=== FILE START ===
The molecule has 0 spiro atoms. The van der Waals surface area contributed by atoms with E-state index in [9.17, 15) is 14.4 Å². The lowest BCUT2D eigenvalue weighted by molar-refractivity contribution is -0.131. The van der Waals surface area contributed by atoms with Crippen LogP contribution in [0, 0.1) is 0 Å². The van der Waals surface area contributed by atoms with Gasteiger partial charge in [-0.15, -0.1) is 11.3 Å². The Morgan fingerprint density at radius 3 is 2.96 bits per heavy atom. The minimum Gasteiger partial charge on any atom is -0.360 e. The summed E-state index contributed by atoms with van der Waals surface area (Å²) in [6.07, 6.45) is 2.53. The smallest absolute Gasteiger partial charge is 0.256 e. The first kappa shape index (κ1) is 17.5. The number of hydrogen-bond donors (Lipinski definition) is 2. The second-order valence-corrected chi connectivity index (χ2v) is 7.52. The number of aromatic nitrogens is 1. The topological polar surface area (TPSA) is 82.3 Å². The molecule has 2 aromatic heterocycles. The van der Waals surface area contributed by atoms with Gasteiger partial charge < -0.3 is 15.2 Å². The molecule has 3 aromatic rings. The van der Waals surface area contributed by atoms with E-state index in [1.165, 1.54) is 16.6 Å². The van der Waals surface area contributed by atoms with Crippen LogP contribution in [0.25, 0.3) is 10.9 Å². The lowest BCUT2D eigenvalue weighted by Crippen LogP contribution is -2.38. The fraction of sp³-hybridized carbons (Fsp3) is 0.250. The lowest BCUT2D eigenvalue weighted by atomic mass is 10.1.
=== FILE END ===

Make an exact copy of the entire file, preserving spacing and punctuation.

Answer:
The molecule has 0 spiro atoms. The van der Waals surface area contributed by atoms with E-state index in [9.17, 15) is 14.4 Å². The lowest BCUT2D eigenvalue weighted by molar-refractivity contribution is -0.131. The van der Waals surface area contributed by atoms with Crippen LogP contribution in [0, 0.1) is 0 Å². The van der Waals surface area contributed by atoms with Gasteiger partial charge in [-0.15, -0.1) is 11.3 Å². The Morgan fingerprint density at radius 3 is 2.96 bits per heavy atom. The minimum Gasteiger partial charge on any atom is -0.360 e. The summed E-state index contributed by atoms with van der Waals surface area (Å²) in [6.07, 6.45) is 2.53. The smallest absolute Gasteiger partial charge is 0.256 e. The first kappa shape index (κ1) is 17.5. The number of hydrogen-bond donors (Lipinski definition) is 2. The second-order valence-corrected chi connectivity index (χ2v) is 7.52. The number of aromatic nitrogens is 1. The topological polar surface area (TPSA) is 82.3 Å². The molecule has 2 aromatic heterocycles. The van der Waals surface area contributed by atoms with Gasteiger partial charge < -0.3 is 15.2 Å². The molecule has 3 aromatic rings. The van der Waals surface area contributed by atoms with E-state index in [1.165, 1.54) is 16.6 Å². The van der Waals surface area contributed by atoms with Crippen LogP contribution in [0.25, 0.3) is 10.9 Å². The lowest BCUT2D eigenvalue weighted by Crippen LogP contribution is -2.38. The fraction of sp³-hybridized carbons (Fsp3) is 0.250. The lowest BCUT2D eigenvalue weighted by atomic mass is 10.1.